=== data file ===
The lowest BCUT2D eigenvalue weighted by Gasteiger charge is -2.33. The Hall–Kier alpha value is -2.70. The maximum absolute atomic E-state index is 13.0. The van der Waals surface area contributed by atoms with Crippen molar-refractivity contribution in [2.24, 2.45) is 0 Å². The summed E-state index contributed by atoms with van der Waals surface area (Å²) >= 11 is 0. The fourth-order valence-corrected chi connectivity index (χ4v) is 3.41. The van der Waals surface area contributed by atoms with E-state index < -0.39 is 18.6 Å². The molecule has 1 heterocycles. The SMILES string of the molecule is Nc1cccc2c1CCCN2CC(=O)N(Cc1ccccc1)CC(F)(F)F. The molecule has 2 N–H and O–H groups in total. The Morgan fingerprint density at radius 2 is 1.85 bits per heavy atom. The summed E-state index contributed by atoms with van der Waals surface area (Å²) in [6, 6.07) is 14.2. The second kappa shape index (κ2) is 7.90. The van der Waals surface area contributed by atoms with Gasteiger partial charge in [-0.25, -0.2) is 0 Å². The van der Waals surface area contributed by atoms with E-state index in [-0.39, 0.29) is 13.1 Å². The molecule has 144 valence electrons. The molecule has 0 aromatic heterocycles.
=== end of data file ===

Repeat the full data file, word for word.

The lowest BCUT2D eigenvalue weighted by Gasteiger charge is -2.33. The Hall–Kier alpha value is -2.70. The maximum absolute atomic E-state index is 13.0. The van der Waals surface area contributed by atoms with Crippen molar-refractivity contribution in [2.24, 2.45) is 0 Å². The summed E-state index contributed by atoms with van der Waals surface area (Å²) >= 11 is 0. The fourth-order valence-corrected chi connectivity index (χ4v) is 3.41. The van der Waals surface area contributed by atoms with E-state index < -0.39 is 18.6 Å². The molecule has 1 heterocycles. The SMILES string of the molecule is Nc1cccc2c1CCCN2CC(=O)N(Cc1ccccc1)CC(F)(F)F. The molecule has 2 N–H and O–H groups in total. The Morgan fingerprint density at radius 2 is 1.85 bits per heavy atom. The summed E-state index contributed by atoms with van der Waals surface area (Å²) in [6, 6.07) is 14.2. The second kappa shape index (κ2) is 7.90. The van der Waals surface area contributed by atoms with Gasteiger partial charge in [-0.25, -0.2) is 0 Å². The van der Waals surface area contributed by atoms with E-state index in [-0.39, 0.29) is 13.1 Å². The molecule has 144 valence electrons. The molecule has 0 aromatic heterocycles.